I took this photo in mid-late October at Sugarloaf Mountain while on a field trip with my Eastern Forests class. I cannot take credit for spotting this creeper, nor full credit for its identification as a Polyphemus Moth. Someone else found it, and Stephanie immediately knew it was a member of the Giant Silk Moth (Saturniidae) family that includes the Luna Moth. In this family, the Greek god Saturn’s children and the planet Saturn’s moons and other mythological Greek creatures are represented. The Luna Moth is an astonishingly beautiful insect, and the other giants (this was at least 1.5x the length of a Monarch) are just as remarkable although less well known and less often seen. Saturniids overwinter in a silk cocoon and emerge as an adult moth in the spring, flying, in the Luna’s case, at night. The adults have no working mouths. Since eating is out, their only goal is to find another loving mouthless adult in the dark to lose their virginity to. They find each other using pheromones (I am basing this claim loosely on my memory of Barbara Kingsolver’s Prodigal Summer). They mate, and the female lays eggs, and they die. The next generation, the caterpillars, grow up over the summer. Seemingly reliable internet sources tell me that Polyphemus Moths often have two generations a year, with some caterpillars maturing in mid-summer to produce more caterpillars that will overwinter and mature in the following spring. This guy was at the end of the larval period, surely on the brink of cocoon season. Interestingly all of the images of Polyphemus caterpillars that I’ve found on Google show them curled up and hanging in a manner similar to this one. This rock, next to the parking lot, did not seem like a choice spot for avoiding the all-too-well-known-to-this-blog dangers of being eaten as an overwintering chrysalis or cocoon. Birds will go wild for that kind of protein in the cold months. So it was unclear what this friend was up to: taking a strange break or choosing a poor spot to pupate, or dying, or maybe something else beyond my mammalian imagining.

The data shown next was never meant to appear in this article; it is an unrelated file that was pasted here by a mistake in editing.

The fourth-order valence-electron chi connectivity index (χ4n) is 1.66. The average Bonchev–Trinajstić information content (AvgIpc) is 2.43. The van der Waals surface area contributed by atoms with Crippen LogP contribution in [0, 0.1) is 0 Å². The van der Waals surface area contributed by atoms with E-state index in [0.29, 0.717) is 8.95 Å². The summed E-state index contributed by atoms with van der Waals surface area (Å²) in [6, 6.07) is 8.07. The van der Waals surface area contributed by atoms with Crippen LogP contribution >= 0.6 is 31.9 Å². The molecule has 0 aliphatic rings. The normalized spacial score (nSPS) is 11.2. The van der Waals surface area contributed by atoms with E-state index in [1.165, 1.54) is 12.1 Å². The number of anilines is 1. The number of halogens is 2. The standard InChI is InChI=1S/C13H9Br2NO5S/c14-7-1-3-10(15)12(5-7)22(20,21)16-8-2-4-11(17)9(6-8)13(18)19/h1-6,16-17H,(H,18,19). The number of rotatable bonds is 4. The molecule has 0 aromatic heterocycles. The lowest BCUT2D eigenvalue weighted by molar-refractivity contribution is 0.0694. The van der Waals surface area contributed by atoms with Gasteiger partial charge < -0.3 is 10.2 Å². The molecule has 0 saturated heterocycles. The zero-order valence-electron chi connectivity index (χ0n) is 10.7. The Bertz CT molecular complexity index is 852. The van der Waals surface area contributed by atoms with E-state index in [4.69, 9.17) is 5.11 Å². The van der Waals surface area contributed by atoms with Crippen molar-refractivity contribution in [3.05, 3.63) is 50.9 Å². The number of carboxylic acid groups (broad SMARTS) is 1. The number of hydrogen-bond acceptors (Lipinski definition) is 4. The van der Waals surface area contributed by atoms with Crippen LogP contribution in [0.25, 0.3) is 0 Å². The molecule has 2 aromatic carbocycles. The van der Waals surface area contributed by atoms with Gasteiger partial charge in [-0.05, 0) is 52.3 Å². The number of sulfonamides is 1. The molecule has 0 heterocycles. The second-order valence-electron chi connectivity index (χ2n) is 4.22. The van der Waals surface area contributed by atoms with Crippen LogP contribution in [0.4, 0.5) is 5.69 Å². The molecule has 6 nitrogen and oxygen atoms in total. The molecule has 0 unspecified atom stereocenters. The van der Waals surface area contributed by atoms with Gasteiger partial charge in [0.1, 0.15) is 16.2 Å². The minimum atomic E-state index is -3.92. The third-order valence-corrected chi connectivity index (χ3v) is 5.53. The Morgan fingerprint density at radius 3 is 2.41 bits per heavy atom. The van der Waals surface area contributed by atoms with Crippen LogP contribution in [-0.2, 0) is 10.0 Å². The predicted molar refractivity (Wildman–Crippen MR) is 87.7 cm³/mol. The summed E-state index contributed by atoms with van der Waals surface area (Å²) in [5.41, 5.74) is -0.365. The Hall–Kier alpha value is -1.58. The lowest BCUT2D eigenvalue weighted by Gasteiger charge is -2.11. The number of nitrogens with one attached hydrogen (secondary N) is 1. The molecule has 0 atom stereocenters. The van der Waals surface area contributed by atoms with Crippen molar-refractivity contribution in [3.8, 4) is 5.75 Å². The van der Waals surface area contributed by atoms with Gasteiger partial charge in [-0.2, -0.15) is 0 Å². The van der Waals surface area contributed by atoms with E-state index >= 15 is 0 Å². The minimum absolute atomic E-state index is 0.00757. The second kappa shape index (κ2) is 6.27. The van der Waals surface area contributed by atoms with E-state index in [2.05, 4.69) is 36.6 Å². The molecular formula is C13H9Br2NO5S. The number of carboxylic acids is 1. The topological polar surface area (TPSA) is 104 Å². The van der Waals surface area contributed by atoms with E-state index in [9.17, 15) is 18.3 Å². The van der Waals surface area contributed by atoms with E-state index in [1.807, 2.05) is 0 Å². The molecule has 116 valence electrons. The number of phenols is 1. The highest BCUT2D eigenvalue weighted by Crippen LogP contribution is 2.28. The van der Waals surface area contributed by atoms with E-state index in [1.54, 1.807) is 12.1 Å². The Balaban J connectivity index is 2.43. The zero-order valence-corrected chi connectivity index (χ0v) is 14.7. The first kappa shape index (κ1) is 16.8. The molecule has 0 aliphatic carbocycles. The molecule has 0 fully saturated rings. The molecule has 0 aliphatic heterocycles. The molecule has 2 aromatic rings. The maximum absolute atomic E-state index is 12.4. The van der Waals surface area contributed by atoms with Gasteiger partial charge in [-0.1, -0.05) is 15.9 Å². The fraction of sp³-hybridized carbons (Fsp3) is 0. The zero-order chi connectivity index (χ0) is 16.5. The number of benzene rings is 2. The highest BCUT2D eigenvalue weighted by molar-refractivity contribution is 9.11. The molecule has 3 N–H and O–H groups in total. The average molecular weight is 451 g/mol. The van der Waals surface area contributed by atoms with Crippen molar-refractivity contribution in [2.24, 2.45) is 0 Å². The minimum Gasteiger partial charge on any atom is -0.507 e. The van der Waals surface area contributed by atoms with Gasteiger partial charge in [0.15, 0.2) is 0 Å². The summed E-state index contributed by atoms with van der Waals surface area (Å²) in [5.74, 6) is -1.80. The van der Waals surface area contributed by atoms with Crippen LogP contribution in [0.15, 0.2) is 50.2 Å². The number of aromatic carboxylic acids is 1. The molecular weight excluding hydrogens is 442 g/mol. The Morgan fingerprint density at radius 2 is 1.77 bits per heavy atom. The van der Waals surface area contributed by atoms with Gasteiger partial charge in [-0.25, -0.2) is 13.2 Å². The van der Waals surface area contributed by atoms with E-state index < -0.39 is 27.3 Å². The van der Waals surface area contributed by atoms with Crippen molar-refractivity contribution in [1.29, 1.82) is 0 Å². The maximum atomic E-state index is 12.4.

I was delighted though, in any case. Two of the Luna Moths I have seen made deep wrinkles in my brain where I can revisit them again and again.
Polyphemus was the son of Poseidon, and he was a Cyclops. SEE why this is the moth named for him? (I mean not totally since there are pairs of eyes, but one per wing, right?)
(I WISH this photo was mine. It is from GOOGLE).
One time, in the fennel…